Enterovirus Hits Special School for Kids With Asthma

PHOTO: Children undergo lung function evaluations to kick of the school year at Morgridge Academy, a school for chronically ill children, most of whom have severe asthma. Courtesy National Jewish Health
Children undergo lung function evaluations to kick of the school year at Morgridge Academy, a school for chronically ill children, most of whom have severe asthma.

Enterovirus 68 has been sweeping through schools in 11 states this week. But a special school in Denver for mostly asthmatic children has been battling the rare virus for weeks – they just didn’t know what it was called.

About 20 percent of Morgridge Academy’s 84 students have contracted the respiratory illness that leaves asthmatic children wheezing, according to the school’s head nurse, Amy Schouten. Two of them were hospitalized, she said.

“That was before we had a name for the virus,” Schouten said, adding that none of the cases are confirmed, but they all seem to have the telltale symptoms of enterovirus 68.

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Colorado is among nearly a dozen states to have confirmed cases of the rare enterovirus that starts out like the common cold but can quickly turn serious – especially in children with asthma.

Morgridge Academy is a school for chronically ill children from kindergarten through eighth grade on National Jewish Health’s campus in Denver, Colorado. Most of the children have severe asthma, Schouten said.

PHOTO: Children undergo routine breathing evaluations at Morgridge Academy, a school with many asthmatic children that has recently had what it thinks are several cases of enterovirus.Courtesy National Jewish Health
Children undergo routine breathing evaluations at Morgridge Academy, a school with many asthmatic children that has recently had what it thinks are several cases of enterovirus.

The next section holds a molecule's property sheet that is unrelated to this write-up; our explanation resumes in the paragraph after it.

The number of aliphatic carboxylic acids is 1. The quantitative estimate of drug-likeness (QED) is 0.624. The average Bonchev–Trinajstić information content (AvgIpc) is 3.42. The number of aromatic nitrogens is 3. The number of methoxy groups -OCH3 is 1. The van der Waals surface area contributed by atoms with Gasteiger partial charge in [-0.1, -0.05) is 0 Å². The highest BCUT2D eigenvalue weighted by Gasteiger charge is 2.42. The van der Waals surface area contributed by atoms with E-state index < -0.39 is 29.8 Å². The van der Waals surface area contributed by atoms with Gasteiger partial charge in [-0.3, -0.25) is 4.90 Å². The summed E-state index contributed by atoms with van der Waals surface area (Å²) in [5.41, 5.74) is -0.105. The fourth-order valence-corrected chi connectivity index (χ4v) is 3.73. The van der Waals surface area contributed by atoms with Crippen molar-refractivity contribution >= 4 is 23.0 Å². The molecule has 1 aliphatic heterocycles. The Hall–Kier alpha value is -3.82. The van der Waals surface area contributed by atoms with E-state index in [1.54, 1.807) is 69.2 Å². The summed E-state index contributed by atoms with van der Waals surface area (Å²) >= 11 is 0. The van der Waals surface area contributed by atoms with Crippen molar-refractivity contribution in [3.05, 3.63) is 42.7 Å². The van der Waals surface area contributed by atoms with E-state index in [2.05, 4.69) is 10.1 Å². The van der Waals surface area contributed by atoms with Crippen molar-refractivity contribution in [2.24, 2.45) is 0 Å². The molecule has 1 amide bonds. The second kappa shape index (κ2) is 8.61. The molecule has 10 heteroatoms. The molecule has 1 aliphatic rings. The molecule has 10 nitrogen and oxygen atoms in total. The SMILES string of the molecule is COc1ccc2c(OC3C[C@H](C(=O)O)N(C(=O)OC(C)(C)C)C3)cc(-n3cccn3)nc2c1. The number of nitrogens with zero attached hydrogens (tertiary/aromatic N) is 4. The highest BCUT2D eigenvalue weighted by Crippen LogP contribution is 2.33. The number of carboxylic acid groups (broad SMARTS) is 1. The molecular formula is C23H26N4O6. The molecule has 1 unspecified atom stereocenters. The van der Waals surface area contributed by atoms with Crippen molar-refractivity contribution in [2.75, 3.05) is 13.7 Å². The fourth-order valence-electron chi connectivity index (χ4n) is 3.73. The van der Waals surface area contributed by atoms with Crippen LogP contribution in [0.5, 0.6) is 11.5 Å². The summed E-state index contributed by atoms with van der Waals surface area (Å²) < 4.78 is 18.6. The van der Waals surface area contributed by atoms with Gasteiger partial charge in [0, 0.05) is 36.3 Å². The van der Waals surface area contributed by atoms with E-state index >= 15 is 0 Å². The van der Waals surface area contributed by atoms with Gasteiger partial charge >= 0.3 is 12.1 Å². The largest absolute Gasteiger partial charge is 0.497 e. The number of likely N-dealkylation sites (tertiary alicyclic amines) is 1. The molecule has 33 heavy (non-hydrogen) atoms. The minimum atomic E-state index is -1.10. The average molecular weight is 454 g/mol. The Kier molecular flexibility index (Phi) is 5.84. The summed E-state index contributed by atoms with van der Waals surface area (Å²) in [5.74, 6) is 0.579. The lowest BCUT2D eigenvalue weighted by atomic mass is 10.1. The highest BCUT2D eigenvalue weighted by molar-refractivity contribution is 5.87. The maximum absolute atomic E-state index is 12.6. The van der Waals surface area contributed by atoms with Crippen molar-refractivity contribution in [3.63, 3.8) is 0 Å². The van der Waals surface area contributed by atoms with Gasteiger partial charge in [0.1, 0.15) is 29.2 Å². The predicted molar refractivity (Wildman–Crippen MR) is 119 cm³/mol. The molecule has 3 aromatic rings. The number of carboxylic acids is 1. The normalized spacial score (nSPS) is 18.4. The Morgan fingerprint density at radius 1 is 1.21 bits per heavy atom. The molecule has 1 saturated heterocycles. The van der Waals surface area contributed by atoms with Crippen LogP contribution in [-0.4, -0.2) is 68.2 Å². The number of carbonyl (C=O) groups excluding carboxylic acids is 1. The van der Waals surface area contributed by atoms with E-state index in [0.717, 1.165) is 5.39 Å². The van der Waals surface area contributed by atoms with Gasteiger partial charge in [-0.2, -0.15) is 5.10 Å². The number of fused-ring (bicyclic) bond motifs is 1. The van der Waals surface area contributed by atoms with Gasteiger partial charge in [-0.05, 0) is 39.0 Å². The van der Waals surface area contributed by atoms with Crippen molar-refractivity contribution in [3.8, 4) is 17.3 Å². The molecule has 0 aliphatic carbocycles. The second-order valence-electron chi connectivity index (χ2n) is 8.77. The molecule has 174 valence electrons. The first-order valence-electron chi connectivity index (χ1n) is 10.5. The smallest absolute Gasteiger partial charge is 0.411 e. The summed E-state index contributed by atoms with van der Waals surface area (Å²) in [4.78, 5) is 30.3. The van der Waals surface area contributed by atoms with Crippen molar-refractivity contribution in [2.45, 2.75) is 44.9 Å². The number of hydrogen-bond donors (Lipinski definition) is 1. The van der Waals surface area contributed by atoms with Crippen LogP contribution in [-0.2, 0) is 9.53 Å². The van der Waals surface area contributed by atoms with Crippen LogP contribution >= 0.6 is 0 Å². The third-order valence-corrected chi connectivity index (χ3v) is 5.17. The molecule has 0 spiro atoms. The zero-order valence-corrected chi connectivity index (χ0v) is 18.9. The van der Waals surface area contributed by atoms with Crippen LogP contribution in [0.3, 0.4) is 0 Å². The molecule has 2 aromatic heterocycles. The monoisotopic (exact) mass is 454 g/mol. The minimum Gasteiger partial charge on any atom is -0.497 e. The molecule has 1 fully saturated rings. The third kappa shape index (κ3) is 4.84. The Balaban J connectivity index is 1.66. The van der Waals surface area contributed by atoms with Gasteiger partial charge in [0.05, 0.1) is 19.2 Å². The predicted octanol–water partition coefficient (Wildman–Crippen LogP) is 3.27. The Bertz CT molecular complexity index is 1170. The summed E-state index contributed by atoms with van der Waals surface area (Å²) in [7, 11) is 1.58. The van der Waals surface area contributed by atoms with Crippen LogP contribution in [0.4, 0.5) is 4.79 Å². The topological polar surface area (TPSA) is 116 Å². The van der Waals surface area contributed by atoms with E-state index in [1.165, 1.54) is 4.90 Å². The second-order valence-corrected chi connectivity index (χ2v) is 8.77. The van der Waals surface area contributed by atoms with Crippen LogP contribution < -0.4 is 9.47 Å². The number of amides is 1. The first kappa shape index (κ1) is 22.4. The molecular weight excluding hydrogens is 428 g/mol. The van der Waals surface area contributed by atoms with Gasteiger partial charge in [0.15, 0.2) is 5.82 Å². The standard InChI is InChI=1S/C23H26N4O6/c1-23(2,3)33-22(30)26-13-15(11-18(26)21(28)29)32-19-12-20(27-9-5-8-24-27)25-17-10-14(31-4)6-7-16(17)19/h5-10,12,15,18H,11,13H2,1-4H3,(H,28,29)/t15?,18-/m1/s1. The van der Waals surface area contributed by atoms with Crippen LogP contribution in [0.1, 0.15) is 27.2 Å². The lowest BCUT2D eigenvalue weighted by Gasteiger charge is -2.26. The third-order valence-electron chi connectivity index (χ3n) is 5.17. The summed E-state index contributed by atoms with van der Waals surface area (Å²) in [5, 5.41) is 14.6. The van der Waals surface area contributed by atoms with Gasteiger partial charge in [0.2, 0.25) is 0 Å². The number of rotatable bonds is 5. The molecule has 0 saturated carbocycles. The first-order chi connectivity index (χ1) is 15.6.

The children returned to school on Aug. 18. And while it’s not unusual for a cold to go around at the beginning of the year, this year’s bug was especially severe, Schouten said.

“We assumed it was just a first-of-the-school-year illness,” she said. “Kids come in and start getting to know each other. They share everything. Not just crayons and pencils but germs.”

But this year, students would come into school feeling fine, but by lunchtime they would need to go home with a fever, or to the hospital with breathing problems, Schouten said. Then, they would miss between four and six days of school.

For kids already used to carrying around albuterol inhalers, enterovirus is just another hurdle to jump, Schouten said.

“We do watch them like a hawk anyway,” Schouten said, adding that school staff members are sticklers for hand-washing. “We have been constantly getting on the kids about covering their coughs and their sneezes, preferably into their elbows.”

They’ve reminded children to take their regular medication on time, and to speak up when they don’t feel well.